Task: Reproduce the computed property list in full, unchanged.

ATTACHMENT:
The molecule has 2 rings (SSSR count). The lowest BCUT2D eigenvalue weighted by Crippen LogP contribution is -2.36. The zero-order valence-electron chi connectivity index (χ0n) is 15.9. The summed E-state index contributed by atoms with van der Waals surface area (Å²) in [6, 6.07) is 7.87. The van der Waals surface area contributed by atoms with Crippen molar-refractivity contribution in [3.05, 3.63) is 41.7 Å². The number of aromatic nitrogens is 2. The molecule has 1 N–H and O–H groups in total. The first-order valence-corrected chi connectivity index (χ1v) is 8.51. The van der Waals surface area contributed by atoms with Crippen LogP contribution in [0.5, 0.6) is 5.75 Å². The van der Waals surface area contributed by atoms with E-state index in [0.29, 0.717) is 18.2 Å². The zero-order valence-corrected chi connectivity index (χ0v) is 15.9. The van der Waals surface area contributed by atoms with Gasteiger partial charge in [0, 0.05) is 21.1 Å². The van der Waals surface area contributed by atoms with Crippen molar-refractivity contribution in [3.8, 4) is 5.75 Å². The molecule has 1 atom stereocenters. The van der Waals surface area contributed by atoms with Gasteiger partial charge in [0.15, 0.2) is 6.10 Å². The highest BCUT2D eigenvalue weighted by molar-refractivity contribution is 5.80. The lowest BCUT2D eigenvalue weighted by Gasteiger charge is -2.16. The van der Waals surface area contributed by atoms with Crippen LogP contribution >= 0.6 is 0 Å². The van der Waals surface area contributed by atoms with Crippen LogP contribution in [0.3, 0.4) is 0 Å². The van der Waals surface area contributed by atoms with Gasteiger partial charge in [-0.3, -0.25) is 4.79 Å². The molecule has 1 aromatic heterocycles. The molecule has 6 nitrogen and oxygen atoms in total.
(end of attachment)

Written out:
The molecule has 2 rings (SSSR count). The lowest BCUT2D eigenvalue weighted by Crippen LogP contribution is -2.36. The zero-order valence-electron chi connectivity index (χ0n) is 15.9. The summed E-state index contributed by atoms with van der Waals surface area (Å²) in [6, 6.07) is 7.87. The van der Waals surface area contributed by atoms with Crippen molar-refractivity contribution in [3.05, 3.63) is 41.7 Å². The number of aromatic nitrogens is 2. The molecule has 1 N–H and O–H groups in total. The first-order valence-corrected chi connectivity index (χ1v) is 8.51. The van der Waals surface area contributed by atoms with Crippen LogP contribution in [0.5, 0.6) is 5.75 Å². The van der Waals surface area contributed by atoms with E-state index in [0.29, 0.717) is 18.2 Å². The zero-order valence-corrected chi connectivity index (χ0v) is 15.9. The van der Waals surface area contributed by atoms with Gasteiger partial charge in [0, 0.05) is 21.1 Å². The van der Waals surface area contributed by atoms with Crippen molar-refractivity contribution in [3.8, 4) is 5.75 Å². The molecule has 1 atom stereocenters. The van der Waals surface area contributed by atoms with Gasteiger partial charge in [0.15, 0.2) is 6.10 Å². The highest BCUT2D eigenvalue weighted by molar-refractivity contribution is 5.80. The lowest BCUT2D eigenvalue weighted by Gasteiger charge is -2.16. The van der Waals surface area contributed by atoms with Crippen LogP contribution >= 0.6 is 0 Å². The van der Waals surface area contributed by atoms with Crippen LogP contribution in [0.3, 0.4) is 0 Å². The van der Waals surface area contributed by atoms with Gasteiger partial charge in [-0.3, -0.25) is 4.79 Å². The molecule has 1 aromatic heterocycles. The molecule has 6 nitrogen and oxygen atoms in total.